In the end, there arent many in Chicago better at blocking out all the noise.

Id take 10 homers, 20 RBI, whatever, if we make the playoffs, Soriano said. Thats why Im here, to make the team better and try to make the playoffs. (It) didnt happen (this season). But I hope next year everybody puts up good numbers and we get one more chance to go to the playoffs.

Patrick Mooney is CSNChicago.com's Cubs beat writer. Follow Patrick on Twitter @CSNMooney for up-to-the-minute Cubs news and views.

From top to bottom, Cubs have all the pieces in place, including new deals for Jed Hoyer and Jason McLeod

From top to bottom, Cubs have all the pieces in place, including new deals for Jed Hoyer and Jason McLeod

CINCINNATI – From top to bottom, the Cubs now have all the pieces in place to make October baseball at Wrigley Field a reality, year after year, with family ownership, rock-star executives and blue-chip players.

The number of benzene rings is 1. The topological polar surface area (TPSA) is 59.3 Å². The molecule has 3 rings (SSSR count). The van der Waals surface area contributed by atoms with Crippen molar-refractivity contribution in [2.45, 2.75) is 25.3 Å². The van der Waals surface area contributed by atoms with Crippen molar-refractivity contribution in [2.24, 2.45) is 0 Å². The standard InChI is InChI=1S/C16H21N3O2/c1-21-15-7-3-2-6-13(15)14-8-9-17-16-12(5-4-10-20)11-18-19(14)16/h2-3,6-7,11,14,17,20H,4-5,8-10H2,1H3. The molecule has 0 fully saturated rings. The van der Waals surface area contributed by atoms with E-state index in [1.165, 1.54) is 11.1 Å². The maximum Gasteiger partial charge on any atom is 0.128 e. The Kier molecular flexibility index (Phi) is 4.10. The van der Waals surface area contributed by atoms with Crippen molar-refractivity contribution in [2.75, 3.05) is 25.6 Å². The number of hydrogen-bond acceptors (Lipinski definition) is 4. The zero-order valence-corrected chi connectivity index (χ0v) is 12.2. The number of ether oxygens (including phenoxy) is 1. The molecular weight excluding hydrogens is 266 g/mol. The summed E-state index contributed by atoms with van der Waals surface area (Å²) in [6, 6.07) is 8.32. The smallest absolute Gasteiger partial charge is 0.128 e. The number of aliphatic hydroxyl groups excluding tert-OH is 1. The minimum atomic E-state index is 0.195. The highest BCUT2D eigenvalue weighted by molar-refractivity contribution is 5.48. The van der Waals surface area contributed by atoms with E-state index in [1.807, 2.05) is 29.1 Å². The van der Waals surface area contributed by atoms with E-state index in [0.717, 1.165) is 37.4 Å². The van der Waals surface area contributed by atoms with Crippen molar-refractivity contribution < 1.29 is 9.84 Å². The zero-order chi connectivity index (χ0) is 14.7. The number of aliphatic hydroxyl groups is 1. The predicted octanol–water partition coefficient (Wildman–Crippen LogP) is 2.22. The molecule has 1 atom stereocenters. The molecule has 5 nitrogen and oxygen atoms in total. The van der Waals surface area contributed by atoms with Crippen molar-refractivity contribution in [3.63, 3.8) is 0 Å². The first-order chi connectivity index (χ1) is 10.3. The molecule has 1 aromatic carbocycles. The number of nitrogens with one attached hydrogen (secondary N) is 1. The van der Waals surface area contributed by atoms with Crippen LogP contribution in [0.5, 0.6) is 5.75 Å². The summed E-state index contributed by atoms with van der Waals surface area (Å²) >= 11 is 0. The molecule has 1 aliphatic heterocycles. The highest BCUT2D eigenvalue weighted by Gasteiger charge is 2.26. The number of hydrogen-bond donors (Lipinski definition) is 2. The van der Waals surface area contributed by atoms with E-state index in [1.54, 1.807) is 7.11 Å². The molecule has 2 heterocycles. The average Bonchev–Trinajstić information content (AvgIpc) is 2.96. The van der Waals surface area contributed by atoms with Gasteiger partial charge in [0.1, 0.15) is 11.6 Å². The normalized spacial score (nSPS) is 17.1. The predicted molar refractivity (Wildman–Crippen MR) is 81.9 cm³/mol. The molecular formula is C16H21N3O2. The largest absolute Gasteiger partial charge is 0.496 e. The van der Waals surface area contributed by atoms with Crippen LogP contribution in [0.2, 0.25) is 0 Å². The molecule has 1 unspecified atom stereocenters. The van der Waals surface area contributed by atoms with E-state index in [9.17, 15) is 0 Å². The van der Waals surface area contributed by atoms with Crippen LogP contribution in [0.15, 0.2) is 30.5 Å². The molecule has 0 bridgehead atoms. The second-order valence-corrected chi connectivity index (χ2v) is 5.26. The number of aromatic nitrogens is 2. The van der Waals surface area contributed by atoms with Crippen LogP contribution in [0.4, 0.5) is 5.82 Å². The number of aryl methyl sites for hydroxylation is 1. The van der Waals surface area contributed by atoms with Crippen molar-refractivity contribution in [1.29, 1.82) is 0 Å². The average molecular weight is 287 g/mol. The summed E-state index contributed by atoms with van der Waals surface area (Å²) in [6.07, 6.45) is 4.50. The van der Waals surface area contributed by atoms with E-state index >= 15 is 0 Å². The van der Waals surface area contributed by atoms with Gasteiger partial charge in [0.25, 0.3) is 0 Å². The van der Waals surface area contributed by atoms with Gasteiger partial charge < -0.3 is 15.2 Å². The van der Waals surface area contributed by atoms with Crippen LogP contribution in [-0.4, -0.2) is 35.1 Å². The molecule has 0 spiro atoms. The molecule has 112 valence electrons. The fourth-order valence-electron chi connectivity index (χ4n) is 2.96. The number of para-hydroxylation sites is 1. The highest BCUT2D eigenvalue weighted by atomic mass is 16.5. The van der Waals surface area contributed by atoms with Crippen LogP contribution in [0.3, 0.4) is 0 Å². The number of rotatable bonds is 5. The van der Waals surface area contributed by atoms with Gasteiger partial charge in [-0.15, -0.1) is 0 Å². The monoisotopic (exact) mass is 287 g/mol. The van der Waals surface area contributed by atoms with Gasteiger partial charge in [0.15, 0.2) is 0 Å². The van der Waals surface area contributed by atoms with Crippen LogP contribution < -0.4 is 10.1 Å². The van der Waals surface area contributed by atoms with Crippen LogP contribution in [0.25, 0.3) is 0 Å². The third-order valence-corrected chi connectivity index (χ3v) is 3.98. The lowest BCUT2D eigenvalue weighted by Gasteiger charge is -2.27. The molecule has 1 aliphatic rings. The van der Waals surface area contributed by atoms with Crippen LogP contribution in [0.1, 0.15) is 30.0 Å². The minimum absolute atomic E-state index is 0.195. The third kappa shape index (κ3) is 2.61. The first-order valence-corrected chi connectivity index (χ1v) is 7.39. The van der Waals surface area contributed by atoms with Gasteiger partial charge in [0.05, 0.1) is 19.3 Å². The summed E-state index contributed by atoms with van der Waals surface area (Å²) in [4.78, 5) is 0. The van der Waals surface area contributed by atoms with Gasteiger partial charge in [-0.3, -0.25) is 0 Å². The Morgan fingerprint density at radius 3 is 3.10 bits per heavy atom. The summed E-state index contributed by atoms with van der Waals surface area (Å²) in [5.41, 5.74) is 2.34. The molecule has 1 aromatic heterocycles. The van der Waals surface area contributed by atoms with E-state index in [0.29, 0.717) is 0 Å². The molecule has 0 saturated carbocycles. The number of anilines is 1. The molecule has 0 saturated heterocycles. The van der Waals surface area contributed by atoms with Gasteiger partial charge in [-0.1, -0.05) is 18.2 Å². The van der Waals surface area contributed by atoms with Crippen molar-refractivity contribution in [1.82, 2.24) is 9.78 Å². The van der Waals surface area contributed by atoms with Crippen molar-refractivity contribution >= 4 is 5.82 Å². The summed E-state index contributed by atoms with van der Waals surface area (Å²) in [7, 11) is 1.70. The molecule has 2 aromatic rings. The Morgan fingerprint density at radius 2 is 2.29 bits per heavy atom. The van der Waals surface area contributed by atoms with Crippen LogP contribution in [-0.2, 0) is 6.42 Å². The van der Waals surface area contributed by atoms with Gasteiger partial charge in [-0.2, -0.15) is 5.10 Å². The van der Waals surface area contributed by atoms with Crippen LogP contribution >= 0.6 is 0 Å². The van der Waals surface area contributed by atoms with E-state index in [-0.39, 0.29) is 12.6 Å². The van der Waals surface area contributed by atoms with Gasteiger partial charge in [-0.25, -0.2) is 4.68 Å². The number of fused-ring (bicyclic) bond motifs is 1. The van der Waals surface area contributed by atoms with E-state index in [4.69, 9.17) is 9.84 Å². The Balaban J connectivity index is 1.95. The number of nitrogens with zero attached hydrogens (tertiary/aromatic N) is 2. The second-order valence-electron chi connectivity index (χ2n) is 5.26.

“It’s nice to keep the band together,” manager Joe Maddon said, reacting to Friday’s announcement that general manager Jed Hoyer and scouting/player-development chief Jason McLeod had finalized contract extensions, matching up their timelines with team president Theo Epstein’s new monster deal through the 2021 season.

Those architects constructed what’s already a 102-win team, a division champion and the National League’s No. 1 seed, making the Cubs right now the biggest story in baseball, if not professional sports.

The lineup for a 7-3 win over the rebuilding Cincinnati Reds featured two MVP candidates (Kris Bryant and Anthony Rizzo), a 22-year-old All-Star shortstop (Addison Russell) and marquee free agents (Ben Zobrist, Jason Heyward, Dexter Fowler). The last two games of the regular season at Great American Ball Park will feature Jon Lester and Kyle Hendricks making their final cases for the Cy Young Award.